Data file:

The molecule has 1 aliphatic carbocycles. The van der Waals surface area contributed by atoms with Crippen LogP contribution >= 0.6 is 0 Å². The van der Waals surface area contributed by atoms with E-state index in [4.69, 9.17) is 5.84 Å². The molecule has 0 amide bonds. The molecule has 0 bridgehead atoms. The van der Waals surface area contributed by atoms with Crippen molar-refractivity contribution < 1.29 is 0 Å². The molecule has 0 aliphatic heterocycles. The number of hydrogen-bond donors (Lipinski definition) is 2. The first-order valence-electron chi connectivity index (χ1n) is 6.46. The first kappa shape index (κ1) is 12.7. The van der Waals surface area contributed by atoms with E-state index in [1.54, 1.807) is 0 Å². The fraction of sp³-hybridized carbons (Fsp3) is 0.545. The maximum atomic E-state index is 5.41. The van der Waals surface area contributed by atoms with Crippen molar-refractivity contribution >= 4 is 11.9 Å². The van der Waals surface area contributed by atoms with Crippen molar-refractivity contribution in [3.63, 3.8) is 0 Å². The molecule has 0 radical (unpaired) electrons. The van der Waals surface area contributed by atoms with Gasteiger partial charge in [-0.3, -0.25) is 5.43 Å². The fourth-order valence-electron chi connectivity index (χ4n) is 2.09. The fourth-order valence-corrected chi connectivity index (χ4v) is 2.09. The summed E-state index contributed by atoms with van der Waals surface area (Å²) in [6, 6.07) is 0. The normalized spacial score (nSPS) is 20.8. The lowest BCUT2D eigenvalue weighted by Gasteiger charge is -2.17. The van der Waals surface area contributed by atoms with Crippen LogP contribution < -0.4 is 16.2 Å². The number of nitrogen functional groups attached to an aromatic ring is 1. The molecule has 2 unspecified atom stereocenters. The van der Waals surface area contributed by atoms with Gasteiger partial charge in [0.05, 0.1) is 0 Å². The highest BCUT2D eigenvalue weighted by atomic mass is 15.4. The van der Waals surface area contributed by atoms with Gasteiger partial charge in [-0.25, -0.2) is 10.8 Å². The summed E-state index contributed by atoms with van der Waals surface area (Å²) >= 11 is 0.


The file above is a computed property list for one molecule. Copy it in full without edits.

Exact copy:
The molecule has 1 aliphatic carbocycles. The van der Waals surface area contributed by atoms with Crippen LogP contribution >= 0.6 is 0 Å². The van der Waals surface area contributed by atoms with E-state index in [4.69, 9.17) is 5.84 Å². The molecule has 0 amide bonds. The molecule has 0 bridgehead atoms. The van der Waals surface area contributed by atoms with Crippen molar-refractivity contribution < 1.29 is 0 Å². The molecule has 0 aliphatic heterocycles. The number of hydrogen-bond donors (Lipinski definition) is 2. The first-order valence-electron chi connectivity index (χ1n) is 6.46. The first kappa shape index (κ1) is 12.7. The van der Waals surface area contributed by atoms with E-state index in [1.54, 1.807) is 0 Å². The fraction of sp³-hybridized carbons (Fsp3) is 0.545. The maximum atomic E-state index is 5.41. The van der Waals surface area contributed by atoms with Crippen molar-refractivity contribution >= 4 is 11.9 Å². The van der Waals surface area contributed by atoms with Crippen molar-refractivity contribution in [3.63, 3.8) is 0 Å². The molecule has 0 radical (unpaired) electrons. The van der Waals surface area contributed by atoms with Gasteiger partial charge in [-0.3, -0.25) is 5.43 Å². The fourth-order valence-electron chi connectivity index (χ4n) is 2.09. The fourth-order valence-corrected chi connectivity index (χ4v) is 2.09. The summed E-state index contributed by atoms with van der Waals surface area (Å²) in [6, 6.07) is 0. The normalized spacial score (nSPS) is 20.8. The lowest BCUT2D eigenvalue weighted by Gasteiger charge is -2.17. The van der Waals surface area contributed by atoms with Crippen LogP contribution < -0.4 is 16.2 Å². The number of nitrogen functional groups attached to an aromatic ring is 1. The molecule has 2 unspecified atom stereocenters. The van der Waals surface area contributed by atoms with Gasteiger partial charge in [0.05, 0.1) is 0 Å². The highest BCUT2D eigenvalue weighted by atomic mass is 15.4. The van der Waals surface area contributed by atoms with Gasteiger partial charge in [-0.25, -0.2) is 10.8 Å². The summed E-state index contributed by atoms with van der Waals surface area (Å²) >= 11 is 0.